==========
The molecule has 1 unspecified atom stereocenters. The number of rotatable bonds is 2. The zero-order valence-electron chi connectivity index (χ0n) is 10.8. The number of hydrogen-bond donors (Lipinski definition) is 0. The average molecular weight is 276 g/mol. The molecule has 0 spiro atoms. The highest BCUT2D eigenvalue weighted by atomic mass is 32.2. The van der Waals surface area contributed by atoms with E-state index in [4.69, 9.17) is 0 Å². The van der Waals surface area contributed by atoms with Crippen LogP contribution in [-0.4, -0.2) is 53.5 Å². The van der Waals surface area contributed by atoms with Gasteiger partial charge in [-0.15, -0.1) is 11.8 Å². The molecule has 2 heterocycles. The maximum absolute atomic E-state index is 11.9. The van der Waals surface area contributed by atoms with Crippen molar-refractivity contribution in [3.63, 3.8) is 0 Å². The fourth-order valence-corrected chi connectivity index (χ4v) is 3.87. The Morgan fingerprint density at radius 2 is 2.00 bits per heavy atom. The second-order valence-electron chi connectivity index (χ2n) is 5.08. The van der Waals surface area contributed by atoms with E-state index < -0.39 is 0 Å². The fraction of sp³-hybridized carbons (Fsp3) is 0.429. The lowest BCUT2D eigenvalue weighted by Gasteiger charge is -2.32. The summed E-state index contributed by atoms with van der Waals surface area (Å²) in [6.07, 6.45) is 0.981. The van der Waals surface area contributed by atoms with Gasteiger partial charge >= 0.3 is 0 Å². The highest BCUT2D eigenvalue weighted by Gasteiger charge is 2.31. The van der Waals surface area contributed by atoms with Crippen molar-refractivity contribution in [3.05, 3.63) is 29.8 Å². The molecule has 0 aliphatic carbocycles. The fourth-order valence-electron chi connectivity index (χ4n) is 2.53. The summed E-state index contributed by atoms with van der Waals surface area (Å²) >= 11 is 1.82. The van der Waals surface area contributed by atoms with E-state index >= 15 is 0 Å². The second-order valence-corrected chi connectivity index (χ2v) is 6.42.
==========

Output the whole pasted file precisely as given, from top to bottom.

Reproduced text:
The molecule has 1 unspecified atom stereocenters. The number of rotatable bonds is 2. The zero-order valence-electron chi connectivity index (χ0n) is 10.8. The number of hydrogen-bond donors (Lipinski definition) is 0. The average molecular weight is 276 g/mol. The molecule has 0 spiro atoms. The highest BCUT2D eigenvalue weighted by atomic mass is 32.2. The van der Waals surface area contributed by atoms with E-state index in [4.69, 9.17) is 0 Å². The van der Waals surface area contributed by atoms with Crippen LogP contribution in [-0.4, -0.2) is 53.5 Å². The van der Waals surface area contributed by atoms with Gasteiger partial charge in [-0.15, -0.1) is 11.8 Å². The molecule has 2 heterocycles. The maximum absolute atomic E-state index is 11.9. The van der Waals surface area contributed by atoms with Crippen molar-refractivity contribution in [3.63, 3.8) is 0 Å². The fourth-order valence-corrected chi connectivity index (χ4v) is 3.87. The Morgan fingerprint density at radius 2 is 2.00 bits per heavy atom. The second-order valence-electron chi connectivity index (χ2n) is 5.08. The van der Waals surface area contributed by atoms with E-state index < -0.39 is 0 Å². The fraction of sp³-hybridized carbons (Fsp3) is 0.429. The lowest BCUT2D eigenvalue weighted by Gasteiger charge is -2.32. The summed E-state index contributed by atoms with van der Waals surface area (Å²) in [6.07, 6.45) is 0.981. The van der Waals surface area contributed by atoms with Gasteiger partial charge >= 0.3 is 0 Å². The highest BCUT2D eigenvalue weighted by Gasteiger charge is 2.31. The van der Waals surface area contributed by atoms with Crippen molar-refractivity contribution in [3.05, 3.63) is 29.8 Å². The molecule has 0 aliphatic carbocycles. The fourth-order valence-electron chi connectivity index (χ4n) is 2.53. The summed E-state index contributed by atoms with van der Waals surface area (Å²) >= 11 is 1.82. The van der Waals surface area contributed by atoms with E-state index >= 15 is 0 Å². The second-order valence-corrected chi connectivity index (χ2v) is 6.42.